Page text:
Extinct WDW Attraction Location:Fantasyland,Magic KingdomVersion I Opened: October 1, 1971Closed: August 14, 1994Ticket Required(1971 to 1980):CVersion IIOpened: Dec. 16, 1994Closed: May 31, 2012 Descendant of:Disneyland’s original (1955)Snow White’s AdventuresSpace later became:
Can’t Bear To Look
Remnants:Also TBDInfluences evident in:Disneyland’s renovated (1983) Snow White’s Adventures,Tokyo Disneyland’s Snow White’s Adventures (1983)Contributing Disney Personnel:Tony Baxter,Claude CoatsThanks to Foxxfur for her great ride map!All images copyrightThe Walt Disney Company.
Text 2012 by Mike Lee
|Last Update to this page: May 6, 2014 (minor edits)
Part I – Mirror, Mirror On The Wall, This Ride’s Not What I Thought (At All)
First, for the sake of those who come after us without this basic information already in their back pocket, I will OVER-clarify what in years ahead could become a legitimate point of confusion regarding WDW’s original Snow White (i.e., NOT the Seven Dwarf’s Mine Train) ride – there were TWO different versions of the WDW ride in the same building, using the same track, from 1971 to 2012. The first Snow White’s Adventures (the one I grew up with, worked at and upon which this pages focuses), operated from October 1, 1971 to August 14, 1994. The second version operated from December 16, 1994 to May 31, 2012. I am only referring to the 1971 to 1994 incarnation of Snow White’s Adventures as the “original” and tried to prevent the bulk of what follows from being an exercise in separating the original from the second in terms of scene-by-scene comparisons.
Most pre-2012 discussions about the Magic Kingdom’s original Snow White’s Adventures, which at times depending on signs and guide books went by the more appropriate name Snow White’s Scary Adventures, focused on one of two subtopics. The first was whether the ride, based on a same-named Disneyland predecessor, fairly warned guests about the horrors awaiting them just beyond the beautiful load area facade. The second was the ride’s conceit (this idea that you , the rider, assumed the role of Snow White in your vehicle and therefore never actually saw the princess in the ride) and doling out associated verbal smackdowns for guests who didn’t process that premise.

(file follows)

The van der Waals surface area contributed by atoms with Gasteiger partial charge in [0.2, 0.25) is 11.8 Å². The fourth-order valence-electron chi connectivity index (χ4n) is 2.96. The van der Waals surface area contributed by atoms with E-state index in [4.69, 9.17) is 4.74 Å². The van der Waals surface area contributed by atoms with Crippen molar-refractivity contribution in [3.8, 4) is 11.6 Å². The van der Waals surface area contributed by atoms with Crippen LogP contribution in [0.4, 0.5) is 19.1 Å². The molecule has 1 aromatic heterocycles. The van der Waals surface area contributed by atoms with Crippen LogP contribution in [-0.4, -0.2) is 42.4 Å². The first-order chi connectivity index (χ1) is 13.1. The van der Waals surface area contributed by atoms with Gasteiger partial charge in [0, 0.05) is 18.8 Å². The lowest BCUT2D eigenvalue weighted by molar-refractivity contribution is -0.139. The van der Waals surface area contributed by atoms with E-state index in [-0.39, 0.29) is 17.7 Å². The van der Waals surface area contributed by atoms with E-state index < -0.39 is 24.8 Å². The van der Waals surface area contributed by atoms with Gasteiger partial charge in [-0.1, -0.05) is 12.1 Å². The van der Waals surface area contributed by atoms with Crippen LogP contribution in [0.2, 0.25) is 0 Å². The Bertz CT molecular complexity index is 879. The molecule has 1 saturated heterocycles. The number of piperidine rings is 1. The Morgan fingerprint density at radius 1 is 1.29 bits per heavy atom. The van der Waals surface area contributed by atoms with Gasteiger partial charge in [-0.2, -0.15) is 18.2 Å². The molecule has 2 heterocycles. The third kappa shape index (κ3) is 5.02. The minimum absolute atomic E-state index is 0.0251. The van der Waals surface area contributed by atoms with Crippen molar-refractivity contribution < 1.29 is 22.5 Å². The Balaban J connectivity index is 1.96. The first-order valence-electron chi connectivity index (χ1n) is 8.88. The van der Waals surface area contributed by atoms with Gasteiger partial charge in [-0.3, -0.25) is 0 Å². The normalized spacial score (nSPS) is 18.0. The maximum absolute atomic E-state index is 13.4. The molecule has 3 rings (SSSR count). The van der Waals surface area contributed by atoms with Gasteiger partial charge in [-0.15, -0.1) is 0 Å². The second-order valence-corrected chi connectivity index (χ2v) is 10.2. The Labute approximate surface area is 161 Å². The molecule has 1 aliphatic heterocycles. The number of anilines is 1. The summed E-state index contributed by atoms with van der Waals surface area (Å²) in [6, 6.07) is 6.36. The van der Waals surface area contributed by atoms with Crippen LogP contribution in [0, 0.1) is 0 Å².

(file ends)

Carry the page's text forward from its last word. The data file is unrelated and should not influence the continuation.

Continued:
I’d advocate for smackdowns most of the time. The only problem in this case is that I’d get smacked too since, as a child who climbed into those mine cars* dozens of times before I worked at the ride in 1988 (that’s when I got to read its back story), I didn’t “get” that I was Snow White. I thought I was just … me, a kid on a ride at Disney World. When the witch cackled, “have an apple, dearie?” I figured she was calling me “dearie” the same way other old ladies in black cloaks hanging out in the woods near our house used to.
After being trained to work Snow White’s Adventures, that sketchy notion of rider identity was my only point of contention with the original attraction. Otherwise I loved that it was non-linear, unlike the 1994 version that replaced it (adding “Scary” back into the marquee and twisting the first incarnation’s layout more to the storyline of Disney’s 1937 film Snow White and the Seven Dwarfs ). I also loved that it was incredibly loud and that it terrified children. Of course it was deceptive in presentation. There’s no question that the WED team crafting that experience, led by dark ride impresario Claude Coats, knew full well that they would lull kids into an environment that spoke to a promise of actually seeing Snow White and then put them face-to-face with a murderous, screaming, bug-eyed hag in near-total darkness for two and a half minutes. That malevolence is awe-inspiring, and as a former victim too dense to pick up on the rationale of whose cartoon shoes I was filling, it also took me a while to fully appreciate the incongruity of such a soulless frightfest in sitting in the heart of “child-friendly” Fantasyland.